Two Wheels

Random news and thoughts about various two-wheeled projects including everything from fixed gear bicycles to hopped up motorcycles.

Saturday, May 11, 2013

Bike O' The Week

When I said, the other day, that the 650b Rockhopper was undergoing some changes, what I didn't mention was that the main change was that the bike was becoming a donor for parts to build up another bike.


About a month ago, my buddy Mark sent me a link to a Craigslist ad for a 1986 Bridgestone MB-1 frameset, and I picked it up for $50.00. The '86 MB-1 is one of the the earliest (if not the earliest) examples of a "modern" mountain bike frame, with a 71 degree head tube angle, 73 degree seat tube angle and 17" chainstays (compared to the 18.25" stays on the Schwinn Sierra I just built up).

Unfortunately, it also had the latest and greatest (in 1986) unicrown fork...


I set about trying to find a lugged crown fork for the frame.  In the meantime, I contemplated what to do about the ratty paint on my frame.


The rusty spots were simply cosmetic, and I sanded them down to bare metal.


I hated to lose the original decals, but they were in pretty poor shape.


The Shimano 600 headset was stock on the bike, in 1986. Also stock was a Specialized bottom bracket. It was common, in the '80s for other companies to spec parts from the Big Red S. Trek actually used Specialized wheels on some of their bikes, if I recall correctly...


 I checked the frame for clearance with the 650b wheels and tires from the Rockhopper. The roadish tires fit fine, but there is no way that I could run the 2.3" wide Neo-Motos that ended up on the Schwinn. Thankfully, the Cunningham-designed Suntour Powercam brake actually could be adjusted to reach the larger rim.

The original head tube decal.


 I finally found a lugged fork, with a hugely too-long steer tube, and threaded the steerer down to where it would fit the frame, then trimmed it to length. Then, I rattle-canned the frame and fork with International Safety Orange paint, which I let dry for a week before building the bike up, today. I just didn't feel like I had the budget available for powder coat, right now. Maybe, later...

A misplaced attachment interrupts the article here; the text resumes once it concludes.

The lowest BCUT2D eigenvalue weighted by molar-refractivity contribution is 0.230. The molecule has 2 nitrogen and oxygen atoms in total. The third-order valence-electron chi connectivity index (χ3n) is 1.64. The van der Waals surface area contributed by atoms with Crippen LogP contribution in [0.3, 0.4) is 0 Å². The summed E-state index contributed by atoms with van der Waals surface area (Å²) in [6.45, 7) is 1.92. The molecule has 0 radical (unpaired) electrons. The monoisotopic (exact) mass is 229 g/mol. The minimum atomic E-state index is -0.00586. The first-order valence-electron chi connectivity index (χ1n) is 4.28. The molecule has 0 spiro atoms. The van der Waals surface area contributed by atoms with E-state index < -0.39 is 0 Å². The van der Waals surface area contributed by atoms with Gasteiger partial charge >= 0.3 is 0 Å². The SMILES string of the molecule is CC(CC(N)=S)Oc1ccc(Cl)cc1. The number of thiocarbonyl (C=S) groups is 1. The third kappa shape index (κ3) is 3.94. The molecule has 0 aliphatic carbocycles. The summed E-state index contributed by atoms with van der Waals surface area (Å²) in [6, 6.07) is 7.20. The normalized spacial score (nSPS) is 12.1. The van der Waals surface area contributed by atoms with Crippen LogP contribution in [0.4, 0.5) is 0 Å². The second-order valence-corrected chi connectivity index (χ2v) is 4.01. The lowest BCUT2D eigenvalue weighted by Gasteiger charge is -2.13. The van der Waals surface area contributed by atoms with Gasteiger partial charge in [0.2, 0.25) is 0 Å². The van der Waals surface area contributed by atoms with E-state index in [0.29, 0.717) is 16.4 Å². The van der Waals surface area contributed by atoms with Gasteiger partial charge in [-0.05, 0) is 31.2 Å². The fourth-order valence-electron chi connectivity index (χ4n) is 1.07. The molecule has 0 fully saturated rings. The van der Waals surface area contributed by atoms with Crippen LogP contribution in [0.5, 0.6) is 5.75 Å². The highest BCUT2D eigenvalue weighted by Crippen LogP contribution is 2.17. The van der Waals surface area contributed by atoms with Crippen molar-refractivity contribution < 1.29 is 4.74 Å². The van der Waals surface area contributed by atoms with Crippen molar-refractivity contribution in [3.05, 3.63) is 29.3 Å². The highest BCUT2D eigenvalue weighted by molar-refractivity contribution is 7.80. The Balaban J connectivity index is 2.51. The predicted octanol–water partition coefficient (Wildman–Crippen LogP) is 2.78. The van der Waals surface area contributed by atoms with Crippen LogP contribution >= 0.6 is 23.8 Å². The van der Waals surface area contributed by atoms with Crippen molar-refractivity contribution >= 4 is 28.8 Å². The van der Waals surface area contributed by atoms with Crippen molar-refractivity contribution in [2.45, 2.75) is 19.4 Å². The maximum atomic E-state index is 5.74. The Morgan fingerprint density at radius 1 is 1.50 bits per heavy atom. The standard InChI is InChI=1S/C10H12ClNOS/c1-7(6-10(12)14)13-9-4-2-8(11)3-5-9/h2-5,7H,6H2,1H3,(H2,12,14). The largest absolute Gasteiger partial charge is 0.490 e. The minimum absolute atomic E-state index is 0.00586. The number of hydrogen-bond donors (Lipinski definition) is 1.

I added some decals I obtained on Amazon, and called it good. The decals are a nice heavy-duty vinyl, and Used a large one as the chain-slap protector on the chain stay.


The Origin8 mustache bars have mountain bike grips on them, with Cinelli cork wrap over them. I need more padding than the cork tape, alone, affords. But, I like the classic look for the tape, and the combination gives me both the look I want and the padding I need.


I masked off the "Made In Japan" decal, just because.

It's not a 1993 XO-1, but it's close enough. And, I really like the 650b wheels for a bike of this sort.

x

4 Comments:

At 10:49 AM , Blogger Wilson said...

Looks as though your paint-job took pretty well.
It's a good looking bike all around.
I like what you did with the handlebar wrap. It's something I'm going to try out in the near future.

 
At 7:19 PM , Blogger Tim Smith said...

IMHO, one of your better projects. Enjoy!!

 
At 9:00 PM , Blogger Jon said...

Thanks guys!

 
At 11:02 AM , Blogger MT cyclist said...

Nice work.
Last year I bought a '90 MB3 on Craigslist for $55. Powder coat, new chainrings, Nitto moustache bars/Dirtdrop stem, 7-speed bar-end shifters, Ritchey Tom Slicks and SKS fenders. Also repro stickers from VeloCals. It's now my regular commuter. I really like the moustache bars, and it handles well on dirt and pavement.

 

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